The assessee carried the matter in first appeal before the CIT(A), Rajasthan-I Jaipur. The appellate authority held that in view of the persistent enquiries made by the AO, the charge of concealment is established in respect of foreign tour expenses, cash credits, interest on credits and brokerage and, accordingly, he confirmed the penalty levied by the AO excluding the amount of interest relating to loans taken for investment made in purchase of property of Rs. 40,883 as according to him on this amount alone the charge of concealment of income is not established. The assessee has taken the matter in further appeal before the Tribunal. The appeal was partly allowed by the Tribunal under its order dt. 31st Oct., 2001 and thus this appeal before us.

The learned Tribunal held that the explanation furnished by the assessee of receipt of the amount of Rs. 1,00,000 as deposited from M/s Amit Enterprises, proprietor Shri Sudhir Kumar, Rs. 50,000, Shri Om Prakash Ghiya Rs. 25,000 and Shri Kamal Kumar Kasliwal Rs. 25,000, is bona fide and thus no penalty is leviable on this count.

Shri T.C. Jain, the learned counsel for the appellant, submitted that Rs. 3,20,000 has been taken as advance against sale of goods from the four parties named in para No. 10 of the order of the learned Tribunal. The goods has been sold to these parties in the subsequent asst. yr. 1986-87, the details of which are given in para No. 10 of the judgment of the learned Tribunal. In his submission the purchasers are duly registered under the Rajasthan Sales- tax and they provided declaration 31 17 and, therefore, no sales-tax was charged. Sales-tax registration number is duly mentioned. It is urged that confirmation of letters duly signed by the proprietor with addresses were submitted. The sales were made through brokers. In the parties bank account the relevant cheques were duly found recorded. In his submission the assessee had duly discharged his burden. It has next been contended that on the same material produced by the appellant, the Tribunal accepted his explanation for advance receipts against sale of Rs. 1,00,000. It has further been contended that the provisions of sub-s. 4A of s. 132 of the Act, 1961 comes to the rescue of the assessee and thus by mere production of these facts produced by the assessee the burden which was on him stands discharged. In his submission the learned Tribunal has not considered the case of the assessee with reference to the said proviso. In support of his contention the learned counsel for the assessee placed reliance on the following decisions : CIT vs. Suresh Chandra Mittal (2000) 158 CTR (MP) 26 : (2000) 241 ITR 124 (MP) CIT vs. Suresh Chandra Mittal (2001) 170 CTR (SC) 182 : (2001) 251 ITR 9 (SC) Shiv Lal Tak vs. CIT (2001) 166 CTR (Raj) 534 : (2001) 251 ITR 373 (Raj) Dy. CIT vs. Rohini Builders (2003) 182 CTR (Guj) 373 : (2002) 256 ITR 360 (Guj).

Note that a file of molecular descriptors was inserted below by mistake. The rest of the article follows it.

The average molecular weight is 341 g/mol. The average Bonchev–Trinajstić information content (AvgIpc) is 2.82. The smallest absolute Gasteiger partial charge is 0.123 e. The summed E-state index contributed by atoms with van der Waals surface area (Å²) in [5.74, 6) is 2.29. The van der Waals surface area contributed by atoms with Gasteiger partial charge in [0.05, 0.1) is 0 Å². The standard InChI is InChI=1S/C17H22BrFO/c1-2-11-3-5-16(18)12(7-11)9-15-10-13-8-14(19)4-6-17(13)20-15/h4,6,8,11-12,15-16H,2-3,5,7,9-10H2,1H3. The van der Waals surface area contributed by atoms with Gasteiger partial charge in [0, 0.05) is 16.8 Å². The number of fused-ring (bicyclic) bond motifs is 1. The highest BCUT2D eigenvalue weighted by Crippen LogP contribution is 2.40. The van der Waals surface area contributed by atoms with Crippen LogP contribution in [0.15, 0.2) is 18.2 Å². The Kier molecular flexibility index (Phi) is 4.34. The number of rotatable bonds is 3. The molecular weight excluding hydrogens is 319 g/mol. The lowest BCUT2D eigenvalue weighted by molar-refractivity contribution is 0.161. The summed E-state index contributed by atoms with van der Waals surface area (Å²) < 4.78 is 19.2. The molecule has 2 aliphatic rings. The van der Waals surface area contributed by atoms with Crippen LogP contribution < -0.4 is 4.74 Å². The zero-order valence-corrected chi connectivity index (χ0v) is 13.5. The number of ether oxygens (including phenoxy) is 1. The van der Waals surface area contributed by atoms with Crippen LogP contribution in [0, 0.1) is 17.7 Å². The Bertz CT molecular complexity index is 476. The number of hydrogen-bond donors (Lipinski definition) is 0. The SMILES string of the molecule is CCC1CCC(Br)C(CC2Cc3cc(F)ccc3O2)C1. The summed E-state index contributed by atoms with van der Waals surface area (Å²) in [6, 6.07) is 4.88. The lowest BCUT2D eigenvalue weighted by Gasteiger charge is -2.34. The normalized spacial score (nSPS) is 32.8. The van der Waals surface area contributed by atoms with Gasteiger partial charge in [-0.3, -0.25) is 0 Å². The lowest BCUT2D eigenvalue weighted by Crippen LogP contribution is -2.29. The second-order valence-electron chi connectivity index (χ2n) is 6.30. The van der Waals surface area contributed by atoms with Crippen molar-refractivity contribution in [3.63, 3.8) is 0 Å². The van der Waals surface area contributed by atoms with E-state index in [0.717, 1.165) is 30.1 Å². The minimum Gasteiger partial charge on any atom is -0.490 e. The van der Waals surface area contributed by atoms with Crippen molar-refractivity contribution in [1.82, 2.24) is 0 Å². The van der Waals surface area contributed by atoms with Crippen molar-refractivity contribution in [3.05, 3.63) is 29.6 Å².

7. Shri J.K. Singhi, appearing for the Revenue, per contra supported the order of the learned Tribunal. He placed reliance in support of his contentions on the following decisions : Badri Prasad Om Prakash vs. CIT (1986) 54 CTR (Raj) 339 : (1987) 163 ITR 440 (Raj) CIT vs. Korlay Co. Ltd. (1998) 232 ITR 821 (Cal). It is not in dispute that these revised returns have been filed by the assessee after the search has been conducted at his business place by the IT Department. In the appeal, though, it is not disclosed but in para No. 2 it is mentioned that the appellant in order to avoid litigation and to buy peace included these amounts in the revised return. The last revised return filed had a specific note that additions are made in pursuance to petition under s. 273A of IT Act which was filed for waiver of interest and penalty.